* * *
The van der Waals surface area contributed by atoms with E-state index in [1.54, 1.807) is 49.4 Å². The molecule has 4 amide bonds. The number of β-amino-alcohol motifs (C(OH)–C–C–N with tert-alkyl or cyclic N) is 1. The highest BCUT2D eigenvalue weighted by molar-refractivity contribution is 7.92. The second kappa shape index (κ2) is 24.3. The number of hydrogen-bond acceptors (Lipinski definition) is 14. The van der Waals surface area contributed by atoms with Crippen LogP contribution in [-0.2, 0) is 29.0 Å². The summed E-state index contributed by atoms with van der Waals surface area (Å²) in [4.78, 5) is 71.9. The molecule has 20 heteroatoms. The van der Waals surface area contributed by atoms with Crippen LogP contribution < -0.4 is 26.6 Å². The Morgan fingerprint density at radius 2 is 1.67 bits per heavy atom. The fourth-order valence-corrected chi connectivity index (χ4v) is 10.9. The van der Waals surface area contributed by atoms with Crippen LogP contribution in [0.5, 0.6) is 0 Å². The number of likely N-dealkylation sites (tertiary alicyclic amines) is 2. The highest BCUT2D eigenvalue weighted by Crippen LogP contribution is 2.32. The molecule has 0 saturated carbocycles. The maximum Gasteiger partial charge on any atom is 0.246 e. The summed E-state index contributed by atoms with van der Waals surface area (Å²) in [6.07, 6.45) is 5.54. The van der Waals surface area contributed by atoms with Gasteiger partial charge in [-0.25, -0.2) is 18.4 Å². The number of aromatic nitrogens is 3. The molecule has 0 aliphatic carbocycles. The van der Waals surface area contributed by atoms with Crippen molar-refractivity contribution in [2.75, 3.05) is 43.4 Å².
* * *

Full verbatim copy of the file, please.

The van der Waals surface area contributed by atoms with E-state index in [1.54, 1.807) is 49.4 Å². The molecule has 4 amide bonds. The number of β-amino-alcohol motifs (C(OH)–C–C–N with tert-alkyl or cyclic N) is 1. The highest BCUT2D eigenvalue weighted by molar-refractivity contribution is 7.92. The second kappa shape index (κ2) is 24.3. The number of hydrogen-bond acceptors (Lipinski definition) is 14. The van der Waals surface area contributed by atoms with Crippen LogP contribution in [-0.2, 0) is 29.0 Å². The summed E-state index contributed by atoms with van der Waals surface area (Å²) in [4.78, 5) is 71.9. The molecule has 20 heteroatoms. The van der Waals surface area contributed by atoms with Crippen LogP contribution < -0.4 is 26.6 Å². The Morgan fingerprint density at radius 2 is 1.67 bits per heavy atom. The fourth-order valence-corrected chi connectivity index (χ4v) is 10.9. The van der Waals surface area contributed by atoms with Crippen LogP contribution in [0.5, 0.6) is 0 Å². The number of likely N-dealkylation sites (tertiary alicyclic amines) is 2. The highest BCUT2D eigenvalue weighted by Crippen LogP contribution is 2.32. The molecule has 0 saturated carbocycles. The maximum Gasteiger partial charge on any atom is 0.246 e. The summed E-state index contributed by atoms with van der Waals surface area (Å²) in [6.07, 6.45) is 5.54. The van der Waals surface area contributed by atoms with Gasteiger partial charge in [-0.25, -0.2) is 18.4 Å². The number of aromatic nitrogens is 3. The molecule has 0 aliphatic carbocycles. The van der Waals surface area contributed by atoms with Crippen molar-refractivity contribution in [2.75, 3.05) is 43.4 Å².